Twitter has taken a rather more straightforward (and cheerworthy) stance of simply disallowing political advertising on its platform. Though as many people have commented, it’s just not that easy. All kinds of misinformation “earns” its way into our feeds daily, a reality that Twitter seems to have done little to nothing to address.
In the end, what really matters here is not so much what the major platforms are doing to bring clarity and trustworthiness to their platforms, but what you might do to bring more of that into your own work.
Here are a few thoughts on doing that:
Label more prominently and clearly
In a 2016 report on a Stanford study of students’ ability to determine the veracity of information found online, the Wall Street Journal stated:
Some 82% of middle-schoolers couldn’t distinguish between an ad labeled “sponsored content” and a real news story on a website, according to a Stanford University study of 7,804 students from middle school through college.
Much of the “optimization” of ad formats like “sponsored content” has gone into … well, hiding the fact that they’re ads. Just look at the name: “sponsored content.” On a content-driven site, that simply implies that the content was “sponsored” by someone, much as race car drivers are sponsored by various corporations.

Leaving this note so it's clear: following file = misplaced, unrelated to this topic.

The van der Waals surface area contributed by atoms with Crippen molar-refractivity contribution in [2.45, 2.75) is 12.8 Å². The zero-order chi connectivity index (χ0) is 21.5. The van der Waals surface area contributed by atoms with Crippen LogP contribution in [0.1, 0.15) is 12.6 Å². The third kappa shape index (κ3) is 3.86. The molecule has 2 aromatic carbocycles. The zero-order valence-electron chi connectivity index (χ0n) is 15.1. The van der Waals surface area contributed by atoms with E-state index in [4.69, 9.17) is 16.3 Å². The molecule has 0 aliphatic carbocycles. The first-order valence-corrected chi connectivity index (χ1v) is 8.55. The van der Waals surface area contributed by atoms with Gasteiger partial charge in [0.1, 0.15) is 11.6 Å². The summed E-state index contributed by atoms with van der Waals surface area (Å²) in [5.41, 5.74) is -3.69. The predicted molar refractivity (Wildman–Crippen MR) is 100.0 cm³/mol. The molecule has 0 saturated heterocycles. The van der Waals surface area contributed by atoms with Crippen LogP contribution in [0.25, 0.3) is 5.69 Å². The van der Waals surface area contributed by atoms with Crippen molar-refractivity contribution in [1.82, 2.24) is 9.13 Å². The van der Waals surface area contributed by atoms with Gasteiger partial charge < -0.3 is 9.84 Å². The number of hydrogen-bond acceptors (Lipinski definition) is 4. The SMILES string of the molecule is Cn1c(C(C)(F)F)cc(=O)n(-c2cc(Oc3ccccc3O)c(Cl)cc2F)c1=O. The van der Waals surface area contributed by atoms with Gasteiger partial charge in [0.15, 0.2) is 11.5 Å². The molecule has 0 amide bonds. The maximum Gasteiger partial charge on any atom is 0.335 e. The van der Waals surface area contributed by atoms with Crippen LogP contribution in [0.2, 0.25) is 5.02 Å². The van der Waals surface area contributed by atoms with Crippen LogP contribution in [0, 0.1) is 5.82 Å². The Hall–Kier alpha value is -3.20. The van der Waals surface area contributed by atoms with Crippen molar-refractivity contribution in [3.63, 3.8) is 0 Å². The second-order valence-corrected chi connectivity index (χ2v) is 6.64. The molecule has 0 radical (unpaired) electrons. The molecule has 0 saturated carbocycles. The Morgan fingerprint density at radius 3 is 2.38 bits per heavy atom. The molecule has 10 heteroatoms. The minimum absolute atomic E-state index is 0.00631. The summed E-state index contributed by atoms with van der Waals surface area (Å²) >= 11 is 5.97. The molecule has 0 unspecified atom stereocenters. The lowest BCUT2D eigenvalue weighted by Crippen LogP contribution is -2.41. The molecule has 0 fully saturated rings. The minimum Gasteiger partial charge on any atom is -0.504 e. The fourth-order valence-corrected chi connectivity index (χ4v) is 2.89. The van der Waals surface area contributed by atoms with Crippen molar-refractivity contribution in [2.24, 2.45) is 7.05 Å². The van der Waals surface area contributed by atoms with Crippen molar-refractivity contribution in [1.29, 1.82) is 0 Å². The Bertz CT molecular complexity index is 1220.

The reality, of course, is that these are ads, even if they’re not as direct as banners. And we should label them as such.
And it’s not just our language that could be clearer. Our design work could use some improvements too. Just look at the screenshot above (taken on Dec 3, 2019). Every single story in that shot is a piece of sponsored content, hosted on a different website, but seamlessly integrated into Slate’s own homepage.
The title font for the native news articles and the sponsored stories is the same. But note what’s quite different: the font size and location of the “author.” In the native stories, the author’s name is set reasonably large, above the title. You definitely still see the title first, but the author name cries out for your attention in these real stories.
The sponsored posts, on the other hand? The “author” — or brand, actually — is set much smaller. The fact that the “author” is listed as a brand, rather than as an individual writing for the brand, is telling as well: While we have someone to follow up with (or blame or praise) for real reporting, the sponsored stories are attributed to faceless brands.
Perhaps even more significantly: note that the real articles are practically emblazoned with a category title (e.g., News & Politics). The sponsored stories? Oddly lacking that prominent header.